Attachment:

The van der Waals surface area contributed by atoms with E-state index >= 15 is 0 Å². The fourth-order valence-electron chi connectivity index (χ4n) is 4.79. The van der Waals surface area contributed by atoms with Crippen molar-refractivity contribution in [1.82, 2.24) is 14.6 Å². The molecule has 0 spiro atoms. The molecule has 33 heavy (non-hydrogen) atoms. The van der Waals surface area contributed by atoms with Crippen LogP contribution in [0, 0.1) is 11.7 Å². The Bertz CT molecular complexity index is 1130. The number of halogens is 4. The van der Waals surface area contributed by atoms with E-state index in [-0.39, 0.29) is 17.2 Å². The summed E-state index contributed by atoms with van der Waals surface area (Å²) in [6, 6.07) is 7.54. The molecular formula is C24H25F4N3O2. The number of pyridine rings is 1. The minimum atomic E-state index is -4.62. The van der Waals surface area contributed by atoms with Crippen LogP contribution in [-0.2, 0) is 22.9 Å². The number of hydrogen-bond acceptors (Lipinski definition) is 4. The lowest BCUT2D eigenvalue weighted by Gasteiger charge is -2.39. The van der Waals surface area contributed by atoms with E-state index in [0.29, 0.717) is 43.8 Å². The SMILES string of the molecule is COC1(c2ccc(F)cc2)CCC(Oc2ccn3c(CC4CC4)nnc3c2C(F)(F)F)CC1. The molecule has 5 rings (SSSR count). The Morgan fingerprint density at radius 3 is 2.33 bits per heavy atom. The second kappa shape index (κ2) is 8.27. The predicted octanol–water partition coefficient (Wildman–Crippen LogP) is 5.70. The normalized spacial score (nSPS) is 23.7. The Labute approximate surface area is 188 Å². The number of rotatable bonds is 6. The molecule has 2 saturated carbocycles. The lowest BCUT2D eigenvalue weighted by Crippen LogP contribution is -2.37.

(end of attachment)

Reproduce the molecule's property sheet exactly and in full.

The van der Waals surface area contributed by atoms with E-state index >= 15 is 0 Å². The fourth-order valence-electron chi connectivity index (χ4n) is 4.79. The van der Waals surface area contributed by atoms with Crippen molar-refractivity contribution in [1.82, 2.24) is 14.6 Å². The molecule has 0 spiro atoms. The molecule has 33 heavy (non-hydrogen) atoms. The van der Waals surface area contributed by atoms with Crippen LogP contribution in [0, 0.1) is 11.7 Å². The Bertz CT molecular complexity index is 1130. The number of halogens is 4. The van der Waals surface area contributed by atoms with E-state index in [-0.39, 0.29) is 17.2 Å². The summed E-state index contributed by atoms with van der Waals surface area (Å²) in [6, 6.07) is 7.54. The molecular formula is C24H25F4N3O2. The number of pyridine rings is 1. The minimum atomic E-state index is -4.62. The van der Waals surface area contributed by atoms with Crippen LogP contribution in [-0.2, 0) is 22.9 Å². The number of hydrogen-bond acceptors (Lipinski definition) is 4. The lowest BCUT2D eigenvalue weighted by Gasteiger charge is -2.39. The van der Waals surface area contributed by atoms with E-state index in [0.29, 0.717) is 43.8 Å². The SMILES string of the molecule is COC1(c2ccc(F)cc2)CCC(Oc2ccn3c(CC4CC4)nnc3c2C(F)(F)F)CC1. The molecule has 5 rings (SSSR count). The Morgan fingerprint density at radius 3 is 2.33 bits per heavy atom. The second kappa shape index (κ2) is 8.27. The predicted octanol–water partition coefficient (Wildman–Crippen LogP) is 5.70. The normalized spacial score (nSPS) is 23.7. The Labute approximate surface area is 188 Å². The number of rotatable bonds is 6. The molecule has 2 saturated carbocycles. The lowest BCUT2D eigenvalue weighted by Crippen LogP contribution is -2.37.